Cancer of the prostate rarely occurs in men before they reach 50 years of age. By the time they reach their eighth decade 60 per cent of men will develop cancer of the prostate.
Obstruction or infection of the urinary tract is common presenting symptoms. Nearly 50 per cent of men present with weight loss, anaemia, bone pain and evidence of secondary spread. At this time a doctor can feel a hard lump at the back of the prostate by digital examination.
Only 20 per cent of men with cancer of the prostate receive curative therapy. This percentage would be much higher if the cancer was caught earlier in the course of the disease. To that end all males over 50 years of age are advised to have a digital examination of the prostate once every year. If it is good enough for the ladies to have a pap smear it is good enough for men to have digital examinations of the prostate.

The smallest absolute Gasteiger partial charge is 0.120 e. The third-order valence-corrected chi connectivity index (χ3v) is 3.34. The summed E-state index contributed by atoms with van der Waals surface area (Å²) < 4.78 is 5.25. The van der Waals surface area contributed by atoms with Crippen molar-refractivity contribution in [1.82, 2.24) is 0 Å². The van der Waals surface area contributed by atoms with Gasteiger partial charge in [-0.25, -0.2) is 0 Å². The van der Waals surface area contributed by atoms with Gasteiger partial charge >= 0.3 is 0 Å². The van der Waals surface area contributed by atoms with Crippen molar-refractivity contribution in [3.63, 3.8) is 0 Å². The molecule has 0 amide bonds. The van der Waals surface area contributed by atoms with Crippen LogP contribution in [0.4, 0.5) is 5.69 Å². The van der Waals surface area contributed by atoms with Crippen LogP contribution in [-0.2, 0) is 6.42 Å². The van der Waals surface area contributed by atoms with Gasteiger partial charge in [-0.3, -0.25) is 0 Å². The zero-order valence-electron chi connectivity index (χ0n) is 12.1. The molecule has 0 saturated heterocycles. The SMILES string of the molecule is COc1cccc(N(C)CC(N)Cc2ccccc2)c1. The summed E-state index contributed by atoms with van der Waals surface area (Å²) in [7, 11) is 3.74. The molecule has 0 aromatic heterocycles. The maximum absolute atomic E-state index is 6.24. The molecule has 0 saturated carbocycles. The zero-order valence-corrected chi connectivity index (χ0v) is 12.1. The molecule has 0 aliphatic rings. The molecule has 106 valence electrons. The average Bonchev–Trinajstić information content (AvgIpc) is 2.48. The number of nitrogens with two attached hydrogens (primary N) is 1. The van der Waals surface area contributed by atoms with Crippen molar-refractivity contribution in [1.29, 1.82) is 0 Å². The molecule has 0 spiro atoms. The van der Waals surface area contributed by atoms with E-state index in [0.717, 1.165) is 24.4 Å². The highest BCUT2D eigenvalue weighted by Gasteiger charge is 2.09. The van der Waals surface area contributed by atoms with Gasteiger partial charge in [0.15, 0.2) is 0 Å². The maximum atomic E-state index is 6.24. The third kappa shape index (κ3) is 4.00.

The Prostate Specific Antigen (PSA) has recently been shown to be elevated in 60 per cent of men with prostatic cancer. There is some suggestion that PSA testing done on its own is a sufficient screening procedure in the detection of cancer of the prostate; but digital examination is also advised.
Beginning at the age of 50 present for a PSA test and a digital examination of the prostate. Detected early the cure rate for cancer of the prostate is 100 per cent. An enlarged prostate is not considered to be a sign of prostate cancer and it is an inevitable side effect of ageing in the male.